Sermon Pentecost 22 October 21, 2018 Job 38:1-7, 34-41 Psalm 104:1-9, 25, 37 Hebrews 5:1-10 Mark 10:35-45

May these words and our thoughts be acceptable to God, Father, Son and Holy Spirit.

We are always reminding ourselves that we worship a God of Love, a God who took away our sins from us and shouldered them Himself.  That is true as long as we believe and take responsibility for what we do wrong, confess our mistakes and genuinely try to do better.  It’s called Redemption and it leads to Salvation, our Salvation, where we will live in peace and love with God, each other and all Creation.  It’s a promise of Paradise and we must give God thanks for that Promise all the day long, every day.

The Book of Job reminds us that in addition to being a God of Love, God is a God of power, infinite power.  None of us has experienced the power of a nuclear blast, thank God, although we have seen representations of them and the devastation that they cause on various screens.  Their power seems limitless but it is nothing compared to the power of God who caused the Big Bang, Created everything and then endowed Creation with laws that hold the universe and us together, and to make sure it all lasts God is a God of infinite Being so there are no limits.

Job is reminded that he, therefore we, are pretty darned cheeky to question God’s activity.  In a time when God was believed to cause both Good and Bad things to happen, Job and his friends questioned why so many bad things had happened to Job, and therefore us.  Job starts off in the story as being blessed in every way with wealth, family, honour, those were the marks of a righteous person in his time;  that same thinking lasted for thousands of years even to our time when we doffed our hats to  ‘the lord of the manor’  in whatever form the lord of the manor took.  You remember last week the disciples couldn’t believe Jesus when He said that the rich will have a hard time getting into Heaven that was because they believed that the rich, the blessed of God, would be the first-round draft picks to go to Heaven.  But as usual Jesus turned things around.  Although the rich were expected by the ordinary folk to be a shoe-in for Heaven Jesus said they would have a difficult time not because they were rich per se but because they were likely to be obsessed with being rich.  Obsession is always a problem.  Job’s friends protested that he must have done something real bad to have lost God’s favour and like dogs with a bone they wouldn’t let it go.  Job on the other hand insisted that he was a righteous man, doing all the right things.  They were all wrong.  Another friend stepped in, a man called Elihu, and he says that God does not  ‘do wicked’  and that it is impossible to understand God’s will.  Furthermore Elihu says we should accept that struggle has the purpose of making us stronger.  Accept therefore the struggle.

But Job’s big failing is that he is so wrapped up in himself and cannot see his shortcomings or his own errors, and instead attributes his change of fortune to God  (Job 19:21).  His redeeming feature is that he still has faith in God in spite of being disappointed in what he sees as God’s action.  What Elihu tries to say is that God is so infinite in power, knowledge and presence that it is impossible for anyone to understand or judge God.  God affirms that truth by telling Elihu to shut-up;  God can state His own case, and in doing so recites just some of the things that prove His awesome power.  See also today’s Psalm.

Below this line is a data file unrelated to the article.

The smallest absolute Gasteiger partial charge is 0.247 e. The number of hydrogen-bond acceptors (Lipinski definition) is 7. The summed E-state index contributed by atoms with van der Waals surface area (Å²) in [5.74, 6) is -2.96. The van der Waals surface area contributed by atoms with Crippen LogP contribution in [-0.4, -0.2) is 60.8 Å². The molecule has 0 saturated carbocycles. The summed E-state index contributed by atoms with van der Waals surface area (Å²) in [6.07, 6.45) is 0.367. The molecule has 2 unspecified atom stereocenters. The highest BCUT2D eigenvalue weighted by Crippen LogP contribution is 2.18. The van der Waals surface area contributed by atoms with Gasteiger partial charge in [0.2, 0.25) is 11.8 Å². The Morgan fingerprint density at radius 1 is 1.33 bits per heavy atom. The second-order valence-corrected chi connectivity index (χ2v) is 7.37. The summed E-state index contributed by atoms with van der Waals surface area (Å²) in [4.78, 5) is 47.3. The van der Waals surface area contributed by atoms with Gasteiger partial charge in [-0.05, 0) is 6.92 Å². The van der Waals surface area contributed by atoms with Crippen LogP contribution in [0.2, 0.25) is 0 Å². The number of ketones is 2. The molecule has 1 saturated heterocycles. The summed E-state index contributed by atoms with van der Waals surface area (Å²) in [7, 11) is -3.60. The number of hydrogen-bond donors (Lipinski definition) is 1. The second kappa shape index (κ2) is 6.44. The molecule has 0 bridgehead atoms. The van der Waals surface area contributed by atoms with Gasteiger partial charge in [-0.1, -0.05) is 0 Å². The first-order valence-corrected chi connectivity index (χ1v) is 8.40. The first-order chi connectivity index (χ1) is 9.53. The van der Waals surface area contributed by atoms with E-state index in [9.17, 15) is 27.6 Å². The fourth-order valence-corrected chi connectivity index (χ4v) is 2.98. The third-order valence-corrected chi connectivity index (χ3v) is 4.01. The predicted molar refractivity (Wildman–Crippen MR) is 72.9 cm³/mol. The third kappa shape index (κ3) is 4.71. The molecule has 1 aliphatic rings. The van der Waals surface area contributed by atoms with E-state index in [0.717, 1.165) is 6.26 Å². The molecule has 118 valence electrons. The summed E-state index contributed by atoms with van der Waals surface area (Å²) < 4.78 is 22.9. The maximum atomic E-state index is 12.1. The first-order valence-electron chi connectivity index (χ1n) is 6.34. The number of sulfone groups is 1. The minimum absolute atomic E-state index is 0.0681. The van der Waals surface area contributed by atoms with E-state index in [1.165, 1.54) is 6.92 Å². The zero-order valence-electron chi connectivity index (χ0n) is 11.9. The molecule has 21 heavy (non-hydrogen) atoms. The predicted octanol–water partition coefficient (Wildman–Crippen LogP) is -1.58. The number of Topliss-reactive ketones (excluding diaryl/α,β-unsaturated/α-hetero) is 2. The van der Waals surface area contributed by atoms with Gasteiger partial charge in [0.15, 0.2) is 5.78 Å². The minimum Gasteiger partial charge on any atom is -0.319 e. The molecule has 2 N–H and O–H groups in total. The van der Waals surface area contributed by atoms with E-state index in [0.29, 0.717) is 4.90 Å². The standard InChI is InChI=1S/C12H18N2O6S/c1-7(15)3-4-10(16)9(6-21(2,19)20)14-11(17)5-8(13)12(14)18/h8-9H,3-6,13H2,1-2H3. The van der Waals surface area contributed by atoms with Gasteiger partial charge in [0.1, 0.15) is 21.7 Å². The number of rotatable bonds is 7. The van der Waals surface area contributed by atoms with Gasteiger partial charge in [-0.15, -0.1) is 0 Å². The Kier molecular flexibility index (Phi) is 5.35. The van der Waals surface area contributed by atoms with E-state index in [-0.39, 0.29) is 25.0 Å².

Job is not any easy Book by any means but one lesson to draw from it is not to question God.  A second lesson is not to be puffed up with our own self-righteousness for every good we do, we can match with ten evils of our own making.  It’s those actions we need to look at not the bad things that happen that we attribute to God;  God is innocent.  Why would God want to harm His own Creation ?  He is not like a child who bashes a toy to pieces, no, He is like the parents who cradle their baby in their arms comforting the beloved infant when bad things happen.

God did that by becoming one of us.

We can’t engineer God.  James and John try.  Their request to Jesus is more like an instruction to do something for them.  Not  “Thy will be done”  but  “My will be done”.  If you find yourself praying like that, shut it down, and think about your impudence.  God has supernatural wisdom, we don’t, no matter who prays for it.  Pray therefore for the things Jesus taught us;  praise God’s holiness, that all people will live the way He wants us to live, recognise our dependence on Creation and ask that we continue to have enough, forgive our errors to the same degree that we forgive others, galvanise our appetites against doing wrong, and ask God to grant all these things because we know they are well within His power.  He is a God of power.

If we have complete trust in God, as Jesus does, then we can rely on God’s power to bring us through life.  Jesus suffered, we will suffer but suffering will not define us.  Life is a struggle, we cannot get through it alone, we need God, we need God working in others to help us through.  As we are all in the same boat the logical conclusion is that as we need friends they need us just as much.  No one is an island of strength overcoming every challenge.  Supermen and superwomen we are not.  So when Jesus says that the greatest of us must be the servant of all He is not saying we have to grovel and do the bidding of others but to help them in their time of need, it’s the Golden Rule  (Matthew 7:12).  Job’s friends tried, their help was a bit off the mark but they tried, and as always when we get it wrong God steps in as He did with Job.  So do your genuine best and leave the rest to our loving all-powerful God.  Amen.

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